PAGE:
Acute Renal Injury During High Intensity Training (HIFRT-KH)
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|ClinicalTrials.gov Identifier: NCT03678285|
Recruitment Status : Recruiting
First Posted : September 19, 2018
Last Update Posted : September 19, 2018
The proposed work is designed to be the first in a series of studies investigating the health benefits and risks related to high intensity training (HIT) exercise. Our specific aims are to determine, 1) if participation in a single bout of HIT induces hematological markers consistent with acute kidney injury (AKI), and 2) if risk is predicted by the pre-exercise concentration of plasma proenkephalin-A.
This investigation is an observational case control study. In year one, data collection procedures will be refined with ~40 participants local to the University of Wyoming and training will occur for collaborators from Wyoming community and tribal colleges. In year two, data collection will expand to some of the 12 CrossFit® gyms in Wyoming with assistance from the community and tribal colleges. Blood and urine samples will be collected before and up to 48 h after a standardized bout of HIT exercise on ~100 participants. Baseline blood samples will be analyzed for proenkephalin-A. All blood samples will be analyzed for markers of muscle damage (e.g., creatine kinase and myoglobin), and markers of kidney function (e.g., serum creatinine and blood urea nitrogen). Urine will be analyzed for markers of filtration function (e.g., albumin, creatinine, neutrophil gelatinase-associated lipocalin [NGAL], and kidney injury molecule 1 [KIM-1]). Lastly, the severity of kidney damage will be compared with the number of risk alleles and proenkephalin-A concentration.
The investigators envision that the bout of HIT exercise will induce markers consistent with skeletal muscle damage in most participants and, based on literature from other styles of intense exercise, that acute kidney injury will be diagnosable in between 50-75% of participants. Secondarily, the investigators predict that the concentration of proenkephalin-A will be inversely related to the change in kidney function from before to after the HIT exercise bout.
|Condition or disease||Intervention/treatment||Phase|
|Acute Kidney Injury Exercise||Other: HIFRT Workout||Not Applicable|
Show Detailed Description
|Study Type :||Interventional (Clinical Trial)|
|Estimated Enrollment :||100 participants|
|Intervention Model:||Single Group Assignment|
|Intervention Model Description:||All participants will take part in the same, single bout, exercise intervention|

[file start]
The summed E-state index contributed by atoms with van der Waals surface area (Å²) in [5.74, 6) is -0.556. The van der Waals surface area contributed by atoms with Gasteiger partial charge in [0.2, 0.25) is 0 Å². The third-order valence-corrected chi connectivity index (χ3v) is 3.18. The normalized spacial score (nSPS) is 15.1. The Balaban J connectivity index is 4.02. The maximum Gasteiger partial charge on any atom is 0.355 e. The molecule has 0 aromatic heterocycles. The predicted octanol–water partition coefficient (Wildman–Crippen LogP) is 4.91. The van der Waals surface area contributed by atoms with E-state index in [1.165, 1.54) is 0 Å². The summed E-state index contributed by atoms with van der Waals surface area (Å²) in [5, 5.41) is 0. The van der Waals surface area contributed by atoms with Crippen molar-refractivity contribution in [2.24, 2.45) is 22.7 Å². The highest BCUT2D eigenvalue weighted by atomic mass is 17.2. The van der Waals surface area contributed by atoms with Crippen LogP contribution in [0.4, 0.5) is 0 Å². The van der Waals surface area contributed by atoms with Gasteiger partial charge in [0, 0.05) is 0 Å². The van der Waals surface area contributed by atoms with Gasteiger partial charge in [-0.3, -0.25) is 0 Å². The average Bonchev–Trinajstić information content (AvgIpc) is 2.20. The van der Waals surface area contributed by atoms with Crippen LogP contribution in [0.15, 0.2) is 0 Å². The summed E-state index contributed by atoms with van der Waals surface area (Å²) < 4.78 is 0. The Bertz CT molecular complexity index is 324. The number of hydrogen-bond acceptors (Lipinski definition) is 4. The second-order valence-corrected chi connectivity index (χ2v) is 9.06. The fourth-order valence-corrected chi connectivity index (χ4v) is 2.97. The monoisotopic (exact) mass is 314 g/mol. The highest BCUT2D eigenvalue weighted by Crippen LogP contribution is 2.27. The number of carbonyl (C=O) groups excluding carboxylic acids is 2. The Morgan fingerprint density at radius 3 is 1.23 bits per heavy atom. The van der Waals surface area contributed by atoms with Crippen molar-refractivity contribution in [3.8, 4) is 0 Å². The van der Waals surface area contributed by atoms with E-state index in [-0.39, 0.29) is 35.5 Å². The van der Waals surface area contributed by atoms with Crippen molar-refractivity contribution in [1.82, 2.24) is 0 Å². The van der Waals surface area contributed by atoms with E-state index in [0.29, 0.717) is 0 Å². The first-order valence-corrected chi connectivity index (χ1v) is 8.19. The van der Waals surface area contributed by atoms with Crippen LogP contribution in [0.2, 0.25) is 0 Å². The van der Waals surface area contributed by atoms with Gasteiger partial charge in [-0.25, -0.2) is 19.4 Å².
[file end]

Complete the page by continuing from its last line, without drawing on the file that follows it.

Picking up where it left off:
|Masking:||None (Open Label)|
|Masking Description:||No other parties besides the participants will be masked.|
|Official Title:||Hematological Risk Factors Related to Acute Renal Injury During High Intensity Training|
|Estimated Study Start Date :||October 1, 2018|
|Estimated Primary Completion Date :||February 28, 2019|
|Estimated Study Completion Date :||June 30, 2019|
Experimental: HIFRT Workout
Consecutive completion of; 1 mile run, 100 pull ups, 200 push-ups, 300 bodyweight squats, 1 mile run.
Other: HIFRT Workout
A single high intensity functional resistance training (HIFRT) exercise bout.
- Baseline concentration of proenkephalin-A [ Time Frame: Baseline, immediately pre, immediately post, 24h post, 48h post. ]an endogenous opioid polypeptide hormone which, via proteolytic cleavage, produces the enkephalin peptides [Met]enkephalin, and to a lesser extent, [Leu]enkephalin.
- Change in serum creatinine concentration between pre- and post-workout time points [ Time Frame: Baseline, immediately pre, immediately post, 24h post, 48h post. ]Marker of kidney function
- Change in creatinine kinase concentration between pre- and post-workout time points [ Time Frame: Baseline, immediately pre, immediately post, 24h post, 48h post. ]Marker of skeletal muscle damage
- Change in kidney injury molecule 1 concentration between pre- and post-workout time points [ Time Frame: Baseline, immediately pre, immediately post, 24h post, 48h post. ]Marker of Kidney Injury
- Change in neutrophil gelatinase-associated lipocalin between pre- and post-workout time points [ Time Frame: Baseline, immediately pre, immediately post, 24h post, 48h post. ]Marker of kidney damage
- Change in the short-form McGill Pain Questionnaire [ Time Frame: Baseline, immediately pre, immediately post, 24h post, 48h post. ]Subjective perception of muscle pain. The participant responds to 15 word prompts designed to describe types of pain (e.g., "shooting"), with "none", "mild", "moderate", or "severe". These are scored as 0, 1, 2, and 3 respectively. A participant's Pain Score is the cumulative score for all prompt responses added together. As a participant's total score increases this denotes greater subjective feeling of pain which may be associated with the above markers of skeletal muscle and/or kidney damage. The minimum score for this questionnaire is 0 and the maximum score is 45. Typically, the total score is only reported. However, if there are prompts (i.e., subscales) that are consistently rated high or low, we will report these as a way to further describe the type of pain that is being reported (e.g., "throbbing" versus "sharp"). This will only be done after the total score is reported.
To learn more about this study, you or your doctor may contact the study research staff using the contact information provided by the sponsor.
Please refer to this study by its ClinicalTrials.gov identifier (NCT number): NCT03678285
|Contact: Evan C Johnson, PhDemail@example.com|
|United States, Wyoming|
|University of Wyoming||Recruiting|
|Laramie, Wyoming, United States, 82071|
|Contact: Evan C Johnson, PhD 307-766-5282 firstname.lastname@example.org|
|Principal Investigator:||Evan C Johnson, PhD||University of Wyoming|